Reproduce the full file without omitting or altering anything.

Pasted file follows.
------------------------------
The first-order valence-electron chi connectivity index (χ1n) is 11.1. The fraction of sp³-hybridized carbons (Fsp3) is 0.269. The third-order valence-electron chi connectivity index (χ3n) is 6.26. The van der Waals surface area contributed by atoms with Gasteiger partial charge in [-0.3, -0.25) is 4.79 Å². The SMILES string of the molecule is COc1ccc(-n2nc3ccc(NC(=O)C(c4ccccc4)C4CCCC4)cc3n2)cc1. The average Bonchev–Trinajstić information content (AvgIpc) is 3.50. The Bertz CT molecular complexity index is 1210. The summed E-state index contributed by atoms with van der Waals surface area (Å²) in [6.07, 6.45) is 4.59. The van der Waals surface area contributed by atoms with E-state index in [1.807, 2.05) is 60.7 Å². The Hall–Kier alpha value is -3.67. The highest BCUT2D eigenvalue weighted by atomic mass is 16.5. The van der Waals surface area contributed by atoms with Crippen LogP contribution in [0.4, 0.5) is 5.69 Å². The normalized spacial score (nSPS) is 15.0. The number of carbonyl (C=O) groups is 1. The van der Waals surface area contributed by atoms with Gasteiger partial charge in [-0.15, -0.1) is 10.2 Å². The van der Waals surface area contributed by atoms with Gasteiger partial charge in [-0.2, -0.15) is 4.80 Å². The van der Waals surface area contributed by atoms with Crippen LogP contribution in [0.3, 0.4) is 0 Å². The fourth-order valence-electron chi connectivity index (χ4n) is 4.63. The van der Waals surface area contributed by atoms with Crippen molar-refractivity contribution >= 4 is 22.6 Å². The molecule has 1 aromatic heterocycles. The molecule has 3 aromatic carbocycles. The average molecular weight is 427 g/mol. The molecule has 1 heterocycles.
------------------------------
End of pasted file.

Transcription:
The first-order valence-electron chi connectivity index (χ1n) is 11.1. The fraction of sp³-hybridized carbons (Fsp3) is 0.269. The third-order valence-electron chi connectivity index (χ3n) is 6.26. The van der Waals surface area contributed by atoms with Gasteiger partial charge in [-0.3, -0.25) is 4.79 Å². The SMILES string of the molecule is COc1ccc(-n2nc3ccc(NC(=O)C(c4ccccc4)C4CCCC4)cc3n2)cc1. The average Bonchev–Trinajstić information content (AvgIpc) is 3.50. The Bertz CT molecular complexity index is 1210. The summed E-state index contributed by atoms with van der Waals surface area (Å²) in [6.07, 6.45) is 4.59. The van der Waals surface area contributed by atoms with E-state index in [1.807, 2.05) is 60.7 Å². The Hall–Kier alpha value is -3.67. The highest BCUT2D eigenvalue weighted by atomic mass is 16.5. The van der Waals surface area contributed by atoms with Crippen LogP contribution in [0.4, 0.5) is 5.69 Å². The normalized spacial score (nSPS) is 15.0. The number of carbonyl (C=O) groups is 1. The van der Waals surface area contributed by atoms with Gasteiger partial charge in [-0.15, -0.1) is 10.2 Å². The van der Waals surface area contributed by atoms with Gasteiger partial charge in [-0.2, -0.15) is 4.80 Å². The van der Waals surface area contributed by atoms with Crippen LogP contribution in [0.3, 0.4) is 0 Å². The fourth-order valence-electron chi connectivity index (χ4n) is 4.63. The van der Waals surface area contributed by atoms with Crippen molar-refractivity contribution >= 4 is 22.6 Å². The molecule has 1 aromatic heterocycles. The molecule has 3 aromatic carbocycles. The average molecular weight is 427 g/mol. The molecule has 1 heterocycles.